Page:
As is often the case, on Tuesday evening 12th May our Glenferrie Rotary Zoom Meeting proved that Club Members, more often than not, provide very different and interesting presentations.
Our own Peter Harries gave an interesting talk on how earth retaining walls work. We pass them daily without realising the technology behind them to keep them upright.  The construction technique used today goes back 3000 years when the ancient Babylonians built ziggurats using  papyrus reed in layers on structures still evident today.  Babylon is now part of modern day Iraq.
Contemporary walls are made of layered, mechanically-compacted free-draining aggregate, with layers separated by galvanised rods or polypropylene geogrids. The facing concrete blocks and panels that we see are really only facings to prevent erosion.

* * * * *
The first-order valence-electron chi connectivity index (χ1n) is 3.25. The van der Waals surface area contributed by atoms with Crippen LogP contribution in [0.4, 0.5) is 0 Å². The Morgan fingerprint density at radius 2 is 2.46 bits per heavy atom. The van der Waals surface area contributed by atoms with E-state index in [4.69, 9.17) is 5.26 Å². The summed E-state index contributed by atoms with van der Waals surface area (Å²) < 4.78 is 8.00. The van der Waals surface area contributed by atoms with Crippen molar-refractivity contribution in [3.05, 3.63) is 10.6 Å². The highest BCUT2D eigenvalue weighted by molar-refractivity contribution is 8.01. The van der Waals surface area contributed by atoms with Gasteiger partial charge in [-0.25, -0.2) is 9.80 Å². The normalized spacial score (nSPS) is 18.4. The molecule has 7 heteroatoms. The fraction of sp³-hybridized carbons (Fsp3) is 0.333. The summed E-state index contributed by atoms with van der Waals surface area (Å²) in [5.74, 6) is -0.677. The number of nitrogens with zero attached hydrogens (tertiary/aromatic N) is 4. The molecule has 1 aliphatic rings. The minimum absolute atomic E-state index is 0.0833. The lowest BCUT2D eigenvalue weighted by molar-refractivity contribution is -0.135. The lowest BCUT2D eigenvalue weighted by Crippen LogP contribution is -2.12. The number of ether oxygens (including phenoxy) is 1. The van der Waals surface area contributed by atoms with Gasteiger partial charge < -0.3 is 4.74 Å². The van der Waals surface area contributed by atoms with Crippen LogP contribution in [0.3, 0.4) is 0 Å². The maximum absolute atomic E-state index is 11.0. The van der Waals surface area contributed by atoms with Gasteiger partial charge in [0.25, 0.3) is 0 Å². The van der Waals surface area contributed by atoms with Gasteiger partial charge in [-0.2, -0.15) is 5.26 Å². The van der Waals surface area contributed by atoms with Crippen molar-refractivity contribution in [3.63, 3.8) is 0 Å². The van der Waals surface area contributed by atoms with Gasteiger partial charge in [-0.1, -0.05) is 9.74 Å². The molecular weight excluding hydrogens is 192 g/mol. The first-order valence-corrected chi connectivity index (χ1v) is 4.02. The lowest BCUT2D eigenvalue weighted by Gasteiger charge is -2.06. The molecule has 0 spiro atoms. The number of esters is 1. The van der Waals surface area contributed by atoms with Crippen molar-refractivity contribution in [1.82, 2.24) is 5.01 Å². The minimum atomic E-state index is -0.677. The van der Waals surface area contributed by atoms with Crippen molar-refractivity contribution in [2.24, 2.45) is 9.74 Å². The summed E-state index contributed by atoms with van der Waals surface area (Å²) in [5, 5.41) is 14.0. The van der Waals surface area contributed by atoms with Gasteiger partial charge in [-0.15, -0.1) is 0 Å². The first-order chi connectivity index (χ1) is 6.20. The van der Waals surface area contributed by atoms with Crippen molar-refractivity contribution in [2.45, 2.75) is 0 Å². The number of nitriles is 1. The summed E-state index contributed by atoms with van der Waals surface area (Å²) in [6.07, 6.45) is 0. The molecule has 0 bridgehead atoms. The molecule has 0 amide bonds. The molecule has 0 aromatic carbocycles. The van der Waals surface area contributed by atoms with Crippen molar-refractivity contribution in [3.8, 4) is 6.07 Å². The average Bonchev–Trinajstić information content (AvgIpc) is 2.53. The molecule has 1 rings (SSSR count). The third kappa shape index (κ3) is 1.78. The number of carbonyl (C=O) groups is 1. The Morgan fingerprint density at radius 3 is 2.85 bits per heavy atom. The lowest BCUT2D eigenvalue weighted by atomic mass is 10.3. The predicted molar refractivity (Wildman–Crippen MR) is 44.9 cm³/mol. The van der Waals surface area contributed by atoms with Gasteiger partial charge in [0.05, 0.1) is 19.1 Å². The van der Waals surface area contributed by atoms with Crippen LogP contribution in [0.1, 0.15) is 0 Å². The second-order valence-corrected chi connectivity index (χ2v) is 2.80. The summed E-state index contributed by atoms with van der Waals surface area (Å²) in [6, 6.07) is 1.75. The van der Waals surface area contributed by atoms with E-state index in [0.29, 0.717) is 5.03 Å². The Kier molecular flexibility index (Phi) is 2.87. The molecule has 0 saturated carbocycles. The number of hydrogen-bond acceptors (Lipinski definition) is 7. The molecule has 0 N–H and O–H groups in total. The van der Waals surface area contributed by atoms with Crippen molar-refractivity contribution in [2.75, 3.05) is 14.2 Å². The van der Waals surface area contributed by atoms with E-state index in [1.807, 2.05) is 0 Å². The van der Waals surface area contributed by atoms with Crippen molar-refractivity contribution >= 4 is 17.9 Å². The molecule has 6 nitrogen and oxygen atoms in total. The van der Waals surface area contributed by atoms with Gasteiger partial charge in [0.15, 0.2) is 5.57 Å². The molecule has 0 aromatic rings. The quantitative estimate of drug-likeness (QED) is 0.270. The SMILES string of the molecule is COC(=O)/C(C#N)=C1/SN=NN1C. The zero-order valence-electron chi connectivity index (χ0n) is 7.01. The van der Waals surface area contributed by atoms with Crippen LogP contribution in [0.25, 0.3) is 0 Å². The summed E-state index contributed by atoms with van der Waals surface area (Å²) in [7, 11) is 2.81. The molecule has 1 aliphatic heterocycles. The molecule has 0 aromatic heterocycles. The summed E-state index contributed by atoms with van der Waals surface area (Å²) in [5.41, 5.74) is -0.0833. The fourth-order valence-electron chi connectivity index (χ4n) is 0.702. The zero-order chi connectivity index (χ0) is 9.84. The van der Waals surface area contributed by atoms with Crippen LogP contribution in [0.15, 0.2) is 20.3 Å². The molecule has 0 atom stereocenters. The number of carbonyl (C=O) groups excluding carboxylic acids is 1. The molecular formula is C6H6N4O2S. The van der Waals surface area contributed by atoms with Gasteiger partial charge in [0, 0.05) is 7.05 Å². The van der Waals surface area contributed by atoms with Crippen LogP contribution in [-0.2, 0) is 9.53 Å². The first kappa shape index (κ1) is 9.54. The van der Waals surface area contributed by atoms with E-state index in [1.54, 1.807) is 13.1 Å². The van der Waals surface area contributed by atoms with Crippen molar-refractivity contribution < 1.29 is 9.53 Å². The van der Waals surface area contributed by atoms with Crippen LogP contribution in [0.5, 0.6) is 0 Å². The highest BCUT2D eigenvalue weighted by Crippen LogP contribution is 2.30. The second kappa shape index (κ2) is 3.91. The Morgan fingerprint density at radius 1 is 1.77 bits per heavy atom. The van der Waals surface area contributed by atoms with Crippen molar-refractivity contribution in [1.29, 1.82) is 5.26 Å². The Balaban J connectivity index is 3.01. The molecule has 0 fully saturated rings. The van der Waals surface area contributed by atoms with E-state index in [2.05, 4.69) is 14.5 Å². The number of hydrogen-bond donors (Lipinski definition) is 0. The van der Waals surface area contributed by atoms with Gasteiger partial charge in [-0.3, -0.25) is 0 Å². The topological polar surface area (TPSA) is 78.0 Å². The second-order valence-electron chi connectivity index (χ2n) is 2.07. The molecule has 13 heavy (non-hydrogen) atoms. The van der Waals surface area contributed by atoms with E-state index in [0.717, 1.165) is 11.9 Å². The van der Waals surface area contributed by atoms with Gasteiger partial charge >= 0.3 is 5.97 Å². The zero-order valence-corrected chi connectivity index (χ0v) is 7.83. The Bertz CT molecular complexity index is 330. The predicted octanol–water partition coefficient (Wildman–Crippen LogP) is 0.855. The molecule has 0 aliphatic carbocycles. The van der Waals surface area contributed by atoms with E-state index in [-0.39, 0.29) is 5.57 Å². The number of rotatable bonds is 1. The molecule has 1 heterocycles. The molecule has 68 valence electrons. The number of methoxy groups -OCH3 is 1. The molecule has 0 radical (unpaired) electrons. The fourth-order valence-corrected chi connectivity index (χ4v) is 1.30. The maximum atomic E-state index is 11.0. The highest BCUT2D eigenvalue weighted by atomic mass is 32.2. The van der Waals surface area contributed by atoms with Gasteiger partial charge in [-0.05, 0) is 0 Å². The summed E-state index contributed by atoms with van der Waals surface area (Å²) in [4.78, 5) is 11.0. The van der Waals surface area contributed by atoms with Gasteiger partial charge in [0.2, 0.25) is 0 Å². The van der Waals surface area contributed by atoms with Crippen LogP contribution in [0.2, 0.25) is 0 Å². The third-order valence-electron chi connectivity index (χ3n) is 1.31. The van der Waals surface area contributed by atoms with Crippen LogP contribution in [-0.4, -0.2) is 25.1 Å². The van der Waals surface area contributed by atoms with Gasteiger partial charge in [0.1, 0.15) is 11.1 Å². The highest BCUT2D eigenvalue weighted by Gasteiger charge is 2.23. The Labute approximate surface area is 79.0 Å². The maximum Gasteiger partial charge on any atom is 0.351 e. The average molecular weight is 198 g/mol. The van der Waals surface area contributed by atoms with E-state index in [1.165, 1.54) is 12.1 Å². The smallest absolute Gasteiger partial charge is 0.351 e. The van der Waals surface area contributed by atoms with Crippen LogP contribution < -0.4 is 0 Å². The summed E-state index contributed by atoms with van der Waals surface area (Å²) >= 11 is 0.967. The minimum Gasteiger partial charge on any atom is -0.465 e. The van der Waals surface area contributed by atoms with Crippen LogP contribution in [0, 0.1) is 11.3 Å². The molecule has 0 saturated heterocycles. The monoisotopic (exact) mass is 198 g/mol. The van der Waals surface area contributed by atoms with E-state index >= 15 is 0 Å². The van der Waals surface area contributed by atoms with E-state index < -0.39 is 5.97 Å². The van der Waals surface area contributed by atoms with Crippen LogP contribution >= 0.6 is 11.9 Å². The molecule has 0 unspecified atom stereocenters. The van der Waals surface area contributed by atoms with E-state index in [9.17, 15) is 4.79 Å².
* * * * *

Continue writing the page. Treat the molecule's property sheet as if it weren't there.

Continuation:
Peter showed a number of photos of walls he has been engaged on, including a wall making up part of the Tullamarine freeway, together with a couple of failure slides. The photo shows where a building site in progress was hit with a heavy downpour of rain, and the drainage was not yet completed…..the wall kept its integrity, and the bubble was unpicked and re-laid a testament to the layering, which held the wall.
Ian Salek
Meeting Chair
Peter Harries' presentation provided many insights into the success factors for retaining walls
The Ziggurats of Babylon. Techniques used 3000 years ago using straw are still in use today, using steel
Building a retaining wall for the Western Sydney Orbital, using techniques proven millenia ago in Babylon
The retaining wall for the Tullamarine Freeway. The technique explained by Peter enable the curving of the wall to allow for a sharp bend approaching the Bolte Bridge, an effect other building techniques were not able to achieve.
Inadequate building techniques can lead to eventual wall sag and collapse, as happened with this wall in the United States